Before the racecourse was constructed, the area was a swampland, but that was the only suitable place for horse racing. To convert the land into a fine racecourse, the Hong Kong Government prohibited the cultivation of rice in the surrounding area.
Happy Valley Racecourse is a much-publicized racecourse, located in Happy Valley, Hong Kong. It is the central spot for tourist attraction in Hong Kong and one of the two racecourses for horse racing in the territory. The racecourse is surrounded by Morrison Hill Road and Wong Nai Chung Road and can accommodate up to 55,000 people, having thoroughbred course type. The Hong Kong Jockey Club owns the ground. It is one of the oldest racecourses in Hong Kong, opened in 1845 and was originally built to be used by the British people who resided there.
The races generally take place on Wednesday nights and are open to the public as well as the members of the club.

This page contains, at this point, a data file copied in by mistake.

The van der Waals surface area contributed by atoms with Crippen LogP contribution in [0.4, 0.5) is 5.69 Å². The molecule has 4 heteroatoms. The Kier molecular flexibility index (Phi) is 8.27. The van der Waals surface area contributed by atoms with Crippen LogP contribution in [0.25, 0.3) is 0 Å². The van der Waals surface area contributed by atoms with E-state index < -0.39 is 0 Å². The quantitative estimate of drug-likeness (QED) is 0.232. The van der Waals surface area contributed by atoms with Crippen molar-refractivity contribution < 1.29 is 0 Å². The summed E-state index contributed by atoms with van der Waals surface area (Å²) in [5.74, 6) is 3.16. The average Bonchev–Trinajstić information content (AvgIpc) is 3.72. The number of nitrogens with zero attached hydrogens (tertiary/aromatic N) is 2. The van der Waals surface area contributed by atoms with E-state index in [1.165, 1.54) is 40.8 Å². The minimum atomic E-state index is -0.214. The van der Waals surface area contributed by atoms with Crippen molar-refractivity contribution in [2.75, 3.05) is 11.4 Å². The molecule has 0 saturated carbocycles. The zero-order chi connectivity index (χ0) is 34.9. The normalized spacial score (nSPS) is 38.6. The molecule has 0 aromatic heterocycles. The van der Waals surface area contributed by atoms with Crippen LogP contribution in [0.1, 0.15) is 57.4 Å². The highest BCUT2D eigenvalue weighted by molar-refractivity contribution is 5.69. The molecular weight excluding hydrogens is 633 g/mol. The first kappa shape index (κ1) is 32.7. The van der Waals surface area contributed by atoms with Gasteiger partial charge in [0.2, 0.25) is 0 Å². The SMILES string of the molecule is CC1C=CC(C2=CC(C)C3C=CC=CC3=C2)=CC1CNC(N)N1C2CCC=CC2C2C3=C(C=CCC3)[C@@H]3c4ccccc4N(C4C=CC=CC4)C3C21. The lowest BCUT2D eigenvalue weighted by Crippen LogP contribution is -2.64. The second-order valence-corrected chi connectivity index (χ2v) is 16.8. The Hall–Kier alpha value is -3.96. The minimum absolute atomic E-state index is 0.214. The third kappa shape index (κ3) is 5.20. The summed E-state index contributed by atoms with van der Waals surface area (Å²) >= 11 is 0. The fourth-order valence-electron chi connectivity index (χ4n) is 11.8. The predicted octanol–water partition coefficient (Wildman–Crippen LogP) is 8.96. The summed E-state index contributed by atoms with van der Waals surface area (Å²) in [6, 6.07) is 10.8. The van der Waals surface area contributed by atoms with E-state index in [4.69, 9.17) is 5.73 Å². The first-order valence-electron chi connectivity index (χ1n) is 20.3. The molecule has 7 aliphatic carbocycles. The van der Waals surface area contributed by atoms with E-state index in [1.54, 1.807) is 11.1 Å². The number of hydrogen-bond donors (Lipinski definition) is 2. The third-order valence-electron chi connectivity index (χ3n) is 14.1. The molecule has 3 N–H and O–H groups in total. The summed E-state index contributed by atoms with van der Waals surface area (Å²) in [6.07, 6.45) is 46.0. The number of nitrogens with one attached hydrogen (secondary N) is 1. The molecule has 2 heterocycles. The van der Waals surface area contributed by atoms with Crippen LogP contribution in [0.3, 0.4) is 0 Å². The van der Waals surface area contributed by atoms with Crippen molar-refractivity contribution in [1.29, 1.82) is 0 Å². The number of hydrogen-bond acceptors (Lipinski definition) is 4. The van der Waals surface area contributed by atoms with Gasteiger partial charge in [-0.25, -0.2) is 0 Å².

Happy Valley Racecourse is one amongst the two racecourses that are used by the Hong Kong Jockey Club for horse racing meets.
There is also a souvenir shop and a cinema in the museum.
The first race in the racecourse took place in December 1846, and over the years horse racing became popular amongst Chinese though this racecourse was originally built by the British Rulers.
The racecourse underwent a renovation in 1995, and today it is a world class horse racing facility.
There is a museum as well as an archive on the second floor of the seven storey building, situated in the racecourse.
The inner field is used for other sports, cultural and leisure facilities that are managed by the Leisure and Cultural Services Department.